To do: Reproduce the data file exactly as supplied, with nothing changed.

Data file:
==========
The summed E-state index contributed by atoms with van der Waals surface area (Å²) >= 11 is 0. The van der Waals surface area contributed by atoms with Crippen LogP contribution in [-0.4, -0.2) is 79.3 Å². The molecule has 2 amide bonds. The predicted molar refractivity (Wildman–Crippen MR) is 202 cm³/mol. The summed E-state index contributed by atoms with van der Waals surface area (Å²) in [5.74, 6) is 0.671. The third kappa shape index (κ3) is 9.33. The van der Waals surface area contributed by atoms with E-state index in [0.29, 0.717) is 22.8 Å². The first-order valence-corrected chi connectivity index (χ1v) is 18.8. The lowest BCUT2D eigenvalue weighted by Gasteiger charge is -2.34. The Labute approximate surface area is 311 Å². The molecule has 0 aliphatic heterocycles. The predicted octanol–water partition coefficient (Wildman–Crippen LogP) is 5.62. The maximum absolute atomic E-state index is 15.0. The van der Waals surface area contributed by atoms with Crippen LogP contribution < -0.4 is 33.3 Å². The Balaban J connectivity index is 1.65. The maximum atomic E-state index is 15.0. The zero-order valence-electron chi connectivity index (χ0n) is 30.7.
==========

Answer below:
The summed E-state index contributed by atoms with van der Waals surface area (Å²) >= 11 is 0. The van der Waals surface area contributed by atoms with Crippen LogP contribution in [-0.4, -0.2) is 79.3 Å². The molecule has 2 amide bonds. The predicted molar refractivity (Wildman–Crippen MR) is 202 cm³/mol. The summed E-state index contributed by atoms with van der Waals surface area (Å²) in [5.74, 6) is 0.671. The third kappa shape index (κ3) is 9.33. The van der Waals surface area contributed by atoms with E-state index in [0.29, 0.717) is 22.8 Å². The first-order valence-corrected chi connectivity index (χ1v) is 18.8. The lowest BCUT2D eigenvalue weighted by Gasteiger charge is -2.34. The Labute approximate surface area is 311 Å². The molecule has 0 aliphatic heterocycles. The predicted octanol–water partition coefficient (Wildman–Crippen LogP) is 5.62. The maximum absolute atomic E-state index is 15.0. The van der Waals surface area contributed by atoms with Crippen LogP contribution < -0.4 is 33.3 Å². The Balaban J connectivity index is 1.65. The maximum atomic E-state index is 15.0. The zero-order valence-electron chi connectivity index (χ0n) is 30.7.